Leave the bacon out and swap the chicken broth for vegetable broth and you’re looking a little Vegan around the edges.

Serve with sprinkled reserved bacon (this keeps it crunchy) and a healthy scattering of grated Parmesan cheese.
(Sometimes, when lilygilding, I drizzle olive oil over the whole thing.)

We serve this soup with grilled cheese or panini and a chopped antipasti salad. The girls eat it up. Now you can too.

9 February, 2016  |   Comment

Today I researched my passion


This community college adult education food class was marvelous. They all are.
(Pro-tip for your next wine country trip, pop in a cooking class at our community college.)

Secrets of Archetype class

We learned all about some of Archetype restaurant’s best dishes. I learned about making chicken and gnocchi, tandoori cauliflower and brussels sprouts with chinese mustard sauce and now I feel I can win your reality show.

3 February, 2016  |   Comment

Helen Jane’s Granola Recipe

I feel like this should be said in the tone of the Law & Order beginning. (Indulge me.)

Every year, we make granola for our friends and family.
This is our recipe

Granola Jars, ready for filling.

This granola is perfect on thick yogurt. I’m currently loving it with blueberry Noosa, but you could love it with a Gogurt. I won’t judge, it’s your life, your yogurt.

3 cups oatmeal
1 cup almonds
1 teaspoon salt
1/3 cup coconut flakes
1/3 cup canola oil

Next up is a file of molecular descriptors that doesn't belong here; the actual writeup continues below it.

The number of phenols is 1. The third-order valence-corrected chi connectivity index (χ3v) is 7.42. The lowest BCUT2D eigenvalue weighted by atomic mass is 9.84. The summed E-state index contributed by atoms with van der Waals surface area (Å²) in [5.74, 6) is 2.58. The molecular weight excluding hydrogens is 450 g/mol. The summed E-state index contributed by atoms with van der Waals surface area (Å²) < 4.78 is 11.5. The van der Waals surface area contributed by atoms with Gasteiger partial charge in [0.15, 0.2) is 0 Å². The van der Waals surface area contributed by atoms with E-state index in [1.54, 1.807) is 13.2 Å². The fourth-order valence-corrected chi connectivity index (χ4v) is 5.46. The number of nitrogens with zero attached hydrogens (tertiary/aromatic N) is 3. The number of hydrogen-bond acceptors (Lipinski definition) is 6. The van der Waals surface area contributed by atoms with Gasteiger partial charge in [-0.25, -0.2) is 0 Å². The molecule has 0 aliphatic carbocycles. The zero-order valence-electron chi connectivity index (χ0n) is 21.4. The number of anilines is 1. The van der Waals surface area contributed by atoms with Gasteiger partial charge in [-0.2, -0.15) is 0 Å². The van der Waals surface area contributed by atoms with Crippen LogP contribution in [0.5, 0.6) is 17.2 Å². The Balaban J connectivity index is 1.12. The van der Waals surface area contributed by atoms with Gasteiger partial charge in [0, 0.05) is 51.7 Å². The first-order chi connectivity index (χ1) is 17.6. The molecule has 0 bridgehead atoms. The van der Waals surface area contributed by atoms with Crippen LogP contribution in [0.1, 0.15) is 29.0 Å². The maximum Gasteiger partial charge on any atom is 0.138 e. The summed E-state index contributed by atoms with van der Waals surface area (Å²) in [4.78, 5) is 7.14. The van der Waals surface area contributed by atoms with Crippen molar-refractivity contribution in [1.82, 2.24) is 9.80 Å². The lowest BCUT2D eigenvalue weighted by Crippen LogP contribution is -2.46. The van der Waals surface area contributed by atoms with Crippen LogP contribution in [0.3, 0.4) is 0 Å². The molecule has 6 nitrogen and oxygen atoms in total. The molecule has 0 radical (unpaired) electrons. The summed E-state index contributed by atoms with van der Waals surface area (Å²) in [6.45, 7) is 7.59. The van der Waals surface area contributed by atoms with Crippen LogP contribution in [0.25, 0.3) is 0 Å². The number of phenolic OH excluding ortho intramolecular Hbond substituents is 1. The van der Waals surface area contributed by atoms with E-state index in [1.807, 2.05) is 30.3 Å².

1/2 cup honey
1 teaspoon vanilla
1 cup dried peaches, chopped small

Preheat the oven to 350° F, and then cover a baking sheet in parchment paper and set aside.

Put the almonds in a plastic bag and smash them with a hammer or mallet until they are smaller than pea sized, but not yet dust.

In a large bowl, add oatmeal, almonds, salt and coconut flakes.

In a saucepan over low heat, mix canola oil, honey and vanilla until it is all well-blended and warm.

Combine the oatmeal and honey mixtures in the large bowl until it’s coated and spread onto the covered baking sheet.

Bake for about 15 minutes or until golden brown. Then stir in your cup of dried peaches.
Stir a little more.
Let cool completely on the pan.

Then squinch up the granola from the big nuggets before adding to jars.

Happy granolaing!

17 November, 2015  |   3 Comments

Make Paper Bag Popcorn – with me, Nora Lea


This weekend Nora Lea worked on a project with me. She wanted to show kids how to make popcorn in the microwave. She organized the steps, set up the script and the different shots and didn’t even need any second takes!

Back when I was a kid, I could never comprehend that this was a thing I could do — much less with my daughter. I’m a-goggle at the many forms of communication and connection our kids will intuitively know how to use.

On with the show!

15 November, 2015  |   1 Comment

Meal plan, this week

This week, we’re prepping fixins galore. I missed the heck out California cuisine after 8 days in the delicious Midwest.

This week, we're bringing the fixins with our meal plan

Did you know that we end up sticking to the meal plan about 60% on average?
(That’s right, only about 60%)